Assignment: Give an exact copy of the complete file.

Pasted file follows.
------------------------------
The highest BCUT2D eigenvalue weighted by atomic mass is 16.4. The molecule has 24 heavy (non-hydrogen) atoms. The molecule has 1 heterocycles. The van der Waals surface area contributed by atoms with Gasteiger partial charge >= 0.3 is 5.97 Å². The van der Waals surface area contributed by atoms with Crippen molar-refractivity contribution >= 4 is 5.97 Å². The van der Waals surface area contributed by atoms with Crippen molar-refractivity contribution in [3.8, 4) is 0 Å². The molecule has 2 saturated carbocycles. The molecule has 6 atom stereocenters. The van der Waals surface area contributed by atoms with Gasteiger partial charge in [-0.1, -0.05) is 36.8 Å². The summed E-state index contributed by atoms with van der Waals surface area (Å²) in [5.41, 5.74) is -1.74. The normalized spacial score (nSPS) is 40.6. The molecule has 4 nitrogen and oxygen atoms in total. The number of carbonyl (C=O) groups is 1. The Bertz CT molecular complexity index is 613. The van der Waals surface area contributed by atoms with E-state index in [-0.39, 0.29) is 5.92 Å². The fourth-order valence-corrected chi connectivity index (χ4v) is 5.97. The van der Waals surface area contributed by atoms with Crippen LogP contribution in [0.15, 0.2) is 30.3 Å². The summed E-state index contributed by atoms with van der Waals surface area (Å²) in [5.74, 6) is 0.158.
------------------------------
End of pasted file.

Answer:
The highest BCUT2D eigenvalue weighted by atomic mass is 16.4. The molecule has 24 heavy (non-hydrogen) atoms. The molecule has 1 heterocycles. The van der Waals surface area contributed by atoms with Gasteiger partial charge >= 0.3 is 5.97 Å². The van der Waals surface area contributed by atoms with Crippen molar-refractivity contribution >= 4 is 5.97 Å². The van der Waals surface area contributed by atoms with Crippen molar-refractivity contribution in [3.8, 4) is 0 Å². The molecule has 2 saturated carbocycles. The molecule has 6 atom stereocenters. The van der Waals surface area contributed by atoms with Gasteiger partial charge in [-0.1, -0.05) is 36.8 Å². The summed E-state index contributed by atoms with van der Waals surface area (Å²) in [5.41, 5.74) is -1.74. The normalized spacial score (nSPS) is 40.6. The molecule has 4 nitrogen and oxygen atoms in total. The number of carbonyl (C=O) groups is 1. The Bertz CT molecular complexity index is 613. The van der Waals surface area contributed by atoms with E-state index in [-0.39, 0.29) is 5.92 Å². The fourth-order valence-corrected chi connectivity index (χ4v) is 5.97. The van der Waals surface area contributed by atoms with Crippen LogP contribution in [0.15, 0.2) is 30.3 Å². The summed E-state index contributed by atoms with van der Waals surface area (Å²) in [5.74, 6) is 0.158.